The Eighty-Percent Solution and the Labor Market

I have been maintaining for several years now that in order to improve society we need a political process that recognizes the economic interests of the lower eighty percent of the population. Today that would be any household bringing in $100,000 or less.

There are many problems that face the modern worker but stagnant wages are among the most pronounced. Below I present my own view as to why this is, and I would submit that this has been the situation for the last forty years. The issues below do not present an exhaustive list of the problems as I see them. However, I believe that if these issues were addressed we would largely resolve many of the issues we now face, including some gender and racial issues.

In order to understand what the bottom eighty percent of wage earners already know–namely that it is growing more difficult to survive and/or maintain their lifestyles–one must have a clear-eyed view of how the labor market works. One must also forget the notion that the labor market is largely determined by market forces; were this true wages in the United States would be closer to those in Mexico  or China.

In order to understand why the U.S. labor market is the way it is we must consider the following:

First, work is organized by employer not the worker. This has far-reaching implications because the main reason work is organized as it is today is in order to keep employees as interchangeable as possible. Any employee integral to the operation of an enterprise has to be paid more because it is always possible their skills will be sought by competitors, so the more employees that can be swapped out easily with other readily available and eager flesh and blood automatons the better, because it suppresses the inflation of wages.

The general policy of looking for minimum competence in the labor market has a ripple effect when it comes to educational concerns because employers want people educated enough to do the simple jobs to which they are assigned but not educated enough to question what they are told to do. The present myth that there are millions of jobs that go unfilled because employers cannot find people with suitable skills is belied by the fact that professions that pay well and require heavy investments in time and money are often glutted markets.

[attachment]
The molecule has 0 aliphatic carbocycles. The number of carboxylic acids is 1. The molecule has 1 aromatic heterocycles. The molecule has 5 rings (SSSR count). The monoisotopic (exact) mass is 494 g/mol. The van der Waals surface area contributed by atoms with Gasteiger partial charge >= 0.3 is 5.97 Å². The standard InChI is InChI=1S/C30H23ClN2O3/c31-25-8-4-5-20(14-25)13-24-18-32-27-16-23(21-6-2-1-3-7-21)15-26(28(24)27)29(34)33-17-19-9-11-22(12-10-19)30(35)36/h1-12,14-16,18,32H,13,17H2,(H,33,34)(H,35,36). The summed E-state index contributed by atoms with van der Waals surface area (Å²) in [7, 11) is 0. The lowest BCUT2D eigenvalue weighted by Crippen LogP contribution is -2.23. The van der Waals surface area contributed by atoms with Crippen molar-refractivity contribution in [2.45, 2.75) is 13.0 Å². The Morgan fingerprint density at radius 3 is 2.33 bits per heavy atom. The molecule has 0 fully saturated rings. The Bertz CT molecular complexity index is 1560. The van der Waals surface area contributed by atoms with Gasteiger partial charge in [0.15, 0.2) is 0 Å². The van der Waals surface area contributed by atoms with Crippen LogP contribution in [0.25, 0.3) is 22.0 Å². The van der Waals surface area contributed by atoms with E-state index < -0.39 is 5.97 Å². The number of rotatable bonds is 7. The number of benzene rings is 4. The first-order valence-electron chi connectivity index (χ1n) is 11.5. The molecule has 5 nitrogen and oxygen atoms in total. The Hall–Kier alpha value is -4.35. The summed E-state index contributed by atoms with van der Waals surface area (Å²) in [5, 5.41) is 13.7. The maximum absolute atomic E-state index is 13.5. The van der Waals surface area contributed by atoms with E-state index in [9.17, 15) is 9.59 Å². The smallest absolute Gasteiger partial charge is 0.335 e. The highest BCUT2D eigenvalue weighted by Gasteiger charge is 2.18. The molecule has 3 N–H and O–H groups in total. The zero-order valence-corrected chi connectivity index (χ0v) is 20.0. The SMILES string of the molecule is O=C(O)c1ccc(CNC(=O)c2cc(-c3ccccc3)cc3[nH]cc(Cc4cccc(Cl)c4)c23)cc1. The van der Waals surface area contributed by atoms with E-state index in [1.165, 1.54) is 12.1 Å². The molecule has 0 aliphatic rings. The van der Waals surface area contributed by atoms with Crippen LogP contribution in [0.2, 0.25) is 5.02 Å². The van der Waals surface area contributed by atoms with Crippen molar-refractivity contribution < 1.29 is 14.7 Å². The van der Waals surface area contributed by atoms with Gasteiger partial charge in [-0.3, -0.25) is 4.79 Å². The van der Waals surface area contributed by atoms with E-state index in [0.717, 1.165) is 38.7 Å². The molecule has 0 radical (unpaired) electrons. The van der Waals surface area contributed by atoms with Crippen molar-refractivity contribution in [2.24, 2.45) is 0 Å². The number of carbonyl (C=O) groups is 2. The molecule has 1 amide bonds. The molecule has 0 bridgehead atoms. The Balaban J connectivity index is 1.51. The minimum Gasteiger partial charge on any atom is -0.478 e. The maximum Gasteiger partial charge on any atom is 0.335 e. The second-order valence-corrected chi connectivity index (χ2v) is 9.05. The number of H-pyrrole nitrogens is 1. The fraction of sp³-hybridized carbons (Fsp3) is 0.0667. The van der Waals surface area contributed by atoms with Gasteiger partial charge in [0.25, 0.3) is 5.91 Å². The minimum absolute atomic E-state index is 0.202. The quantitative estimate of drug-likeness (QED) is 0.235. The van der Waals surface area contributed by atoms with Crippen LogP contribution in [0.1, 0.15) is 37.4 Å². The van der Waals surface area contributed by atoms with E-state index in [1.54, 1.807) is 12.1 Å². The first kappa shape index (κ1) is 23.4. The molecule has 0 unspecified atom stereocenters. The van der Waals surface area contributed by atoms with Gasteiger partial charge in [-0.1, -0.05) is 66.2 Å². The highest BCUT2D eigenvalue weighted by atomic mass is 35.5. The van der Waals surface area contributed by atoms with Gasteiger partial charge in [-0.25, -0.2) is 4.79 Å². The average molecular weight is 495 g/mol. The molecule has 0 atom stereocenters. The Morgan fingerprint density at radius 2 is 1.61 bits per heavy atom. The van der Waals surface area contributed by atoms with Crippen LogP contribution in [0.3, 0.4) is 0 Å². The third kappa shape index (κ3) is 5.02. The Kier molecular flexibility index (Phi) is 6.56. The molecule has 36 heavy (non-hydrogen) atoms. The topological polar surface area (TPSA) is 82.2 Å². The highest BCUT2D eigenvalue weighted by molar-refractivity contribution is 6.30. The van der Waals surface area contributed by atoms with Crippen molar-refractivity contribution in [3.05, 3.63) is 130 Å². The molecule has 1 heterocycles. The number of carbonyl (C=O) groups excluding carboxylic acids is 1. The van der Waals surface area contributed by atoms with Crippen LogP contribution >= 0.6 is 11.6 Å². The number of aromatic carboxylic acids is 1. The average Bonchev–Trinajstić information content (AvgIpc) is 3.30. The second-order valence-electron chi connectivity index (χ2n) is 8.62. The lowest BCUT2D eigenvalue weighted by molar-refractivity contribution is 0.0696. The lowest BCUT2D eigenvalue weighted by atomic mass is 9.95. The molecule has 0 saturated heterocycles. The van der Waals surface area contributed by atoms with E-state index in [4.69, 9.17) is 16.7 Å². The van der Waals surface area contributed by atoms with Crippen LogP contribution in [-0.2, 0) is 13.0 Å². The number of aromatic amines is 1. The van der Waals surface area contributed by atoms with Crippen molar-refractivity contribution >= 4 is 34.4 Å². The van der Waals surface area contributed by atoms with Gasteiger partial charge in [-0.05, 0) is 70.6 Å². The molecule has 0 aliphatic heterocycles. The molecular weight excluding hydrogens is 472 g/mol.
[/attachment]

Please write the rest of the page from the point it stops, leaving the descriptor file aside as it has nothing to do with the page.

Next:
Second, laws governing employer/employee relations are largely opposed by many of the most vocal and influential business interests. Businesses tend to oppose any laws that favor the laborer. Minimum wage laws are now front and center, and had they merely kept pace with inflation since 1968 would be approaching $13.00 an hour. By the way, $13.00 an hour is now the median wage, which means half of all workers make less than this.

Employers are also generally opposed to much of the regulation that government enforces. Worker safety rules are seen as impediments to productivity. Tax policy is just seen as a way of gaming the system, which many of the larger corporations have successfully done. Moving operations off-shore has been one trick used by companies to escape both the demands of regulation and taxes. Of course, the average laborer has no power to escape local labor market forces. Which leads us to the third general point.

Those who labor for wages have to negotiate for those wages within a certain environment, which is not always to their benefit. We have already mentioned how work is organized by employers, how businesses largely control the legislation concerning minimum wages, and how many can often resort to moving their operations off-shore. However, there are a lot of other ways in which employers can keep up the pressure. For example, keeping the worker guessing about what type of work is needed, hiding the prevailing wages for that work, and transferring the cost of basic and specific training to the employee are ways that employers not only keep labor in a constant state of anxiety but also make it much harder for them to move from job to job. In short, ignorance about how things might be better at company X keeps an employee locked into their employment, especially if that employee has made a significant investment in school and now has to pay off student loans.